Lit Review: Cadillac Desert: The American West and Its Disappearing Water

Cadillac Desert: The American West and Its Disappearing Water.

Cadillac Desert is a great book for anyone who wants to understand water in the west, and how we’ve created our modern water problems both in California, and in the greater Southwest region of the United States. While the book was published in 1993, the prescient issues echo today’s US water crises. Unveiling the political and economic decisions that underscore many of the choices made about water in the Southwest, helps provide a cautionary tale of the scaffolding supporting today’s water system.

Cadillac Desert was also turned into a TV documentary series that highlight four key components of water reclamation in the Southwest: Los Angeles water, the Colorado river and dams (i.e. water conservation projects), the environmental and political issues of water in CA, and water misuse around the country and the world. Below is the first episode of Cadillac Desert.

Lit Review: Water 4.0: The Past, Present, and Future of the World’s Most Vital Resource

Water 4.0: The Past, Present, and Future of the World’s Most Vital Resource.

“If water is the essential ingredient of life, then water supply is the essential ingredient of civilization.” The book covers water systems that have supported civilization from the Romans to the modern world. No large metropolis (over 100,000) has been able to function without water technology. In fact, most of our systems are based upon what the Romans invented and curated throughout their rule. Water distribution played a key role in keeping the world small during “the Dark Ages” and the Medieval era. Refuse and sewage plagued large metropolitan areas up until the start of the 20th century with the start of basic water treatment (filtration and chlorination). Waster water treatment is a relatively new idea, gaining traction with the Environmental movement in the 1960s and 1970s and key legislation: Clean Water Act (1972) and Safe Drinking Water Act (1974). The Clean Water Act focused on sewage treatment and disposal, while the Safe Drinking Water Act focused on chemical compounds found in water. Of course, technology has gone hand in hand in both enabling measuring water particles in parts per billion and parts per trillion, while creating more complex man-made chemical compounds (prescription drugs, cleaning solutions, etc.), which begs the question, how bad are particles in our water, and to what extent is our water measurement capability a signifier of water pollution?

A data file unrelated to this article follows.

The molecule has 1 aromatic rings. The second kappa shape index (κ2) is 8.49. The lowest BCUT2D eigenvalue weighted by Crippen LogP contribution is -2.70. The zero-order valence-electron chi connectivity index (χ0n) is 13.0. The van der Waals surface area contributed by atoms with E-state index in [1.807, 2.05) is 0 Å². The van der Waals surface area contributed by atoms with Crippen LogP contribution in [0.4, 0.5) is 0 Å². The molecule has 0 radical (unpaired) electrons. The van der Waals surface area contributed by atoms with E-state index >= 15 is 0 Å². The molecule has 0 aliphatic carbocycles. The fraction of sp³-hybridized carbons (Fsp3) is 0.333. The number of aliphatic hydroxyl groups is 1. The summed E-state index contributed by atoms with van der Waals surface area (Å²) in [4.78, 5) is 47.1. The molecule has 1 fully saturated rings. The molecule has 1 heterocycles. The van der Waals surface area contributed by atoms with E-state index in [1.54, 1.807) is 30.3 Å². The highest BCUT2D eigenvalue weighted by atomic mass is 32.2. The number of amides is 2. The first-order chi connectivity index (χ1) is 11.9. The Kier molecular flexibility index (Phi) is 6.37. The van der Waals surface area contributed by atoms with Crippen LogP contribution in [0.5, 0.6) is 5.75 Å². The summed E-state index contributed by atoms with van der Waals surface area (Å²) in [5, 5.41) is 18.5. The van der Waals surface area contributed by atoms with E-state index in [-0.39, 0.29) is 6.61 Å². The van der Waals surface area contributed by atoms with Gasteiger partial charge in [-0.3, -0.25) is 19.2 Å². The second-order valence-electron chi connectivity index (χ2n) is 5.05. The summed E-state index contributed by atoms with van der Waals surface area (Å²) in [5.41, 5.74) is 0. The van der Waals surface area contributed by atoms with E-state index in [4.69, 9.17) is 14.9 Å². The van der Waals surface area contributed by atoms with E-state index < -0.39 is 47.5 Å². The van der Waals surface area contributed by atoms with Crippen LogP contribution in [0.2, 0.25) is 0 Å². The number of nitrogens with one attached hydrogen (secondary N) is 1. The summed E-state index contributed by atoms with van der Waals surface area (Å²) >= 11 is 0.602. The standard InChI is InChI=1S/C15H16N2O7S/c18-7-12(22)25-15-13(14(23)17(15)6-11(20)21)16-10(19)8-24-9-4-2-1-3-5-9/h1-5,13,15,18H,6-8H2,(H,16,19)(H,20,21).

Sedlak goes through pros and cons of new technologies available for the creation of water (de-salination), treatment of wastewater (membrane bioreactors), reuse of water (runoff and gray water specifically), and water conservation. His terms are “acquisition, treatment, and management of water”. His future has two outcomes, a centralized system that employs all modern technologies to acquire, treat, and manage its water system, or a distributed system that has individual and neighborhood systems that are off a centralized water grid. His book is important in understanding that while water is a support system to life on earth, our treatment of and attitudes toward water is a relatively new concept.

Water 1.0 – Distribution – pipes, aqueducts (cloacae – sewers)
Water 2.0 – Filtration – water treatment (filters and chlorination) 1890s – 1940s
Water 3.0 – Waste Water Purification – sewage treatment due to pollution
Water 4.0 – De-centralization – systems that combine centralized and distributed water.
centralized systems break and are less efficient, but are more cost effective.
Reverse-Osmosis De-salination (water purification)
Reverse-Osmosis and Forward-Osmosis membrane bioreactors (wastewater treatment)

Lit Review: The Big Thirst: The Secret Life and Turbulent Future of Water

The Big Thirst: The Secret Life and Turbulent Future of Water.

The Big Thirst outlines our global attitudes towards water and how our current perceptions and relationships with water must change in order to grapple with the impending challenges of water scarcity. From the US to Australia to India, Fishman details how each country has dealt with water crises, the varying solutions and the different challenges each nation faces. Our current solution for water crisis is water importation, which is implausible and absurdly costly. One only needs to hear the story of Barcelona Spain’s water shortage in 2008 or even the small town of Orme, TN’s (142 people), where the town ran out of water for 4-months and was on a 3-hour a day water ration, to understand that water is a precious resource. Water management has improved over the years, but our systems are rarely updated and are currently being stressed (population, age decay, extreme weather patterns) to the point where these systems are failing. People only pay for the delivery of water, not for the maintenance and upkeep of systems, and thus are attitude about water is, “it’s water. Of course it’s free.” Free water is no longer a luxury we have, at least, free clean water.” Fishman calls for a change to our water habits and water attitudes, because our attitudes toward water is the strongest obstacle to changing and sustaining our water future, which is to say, sustaining our future.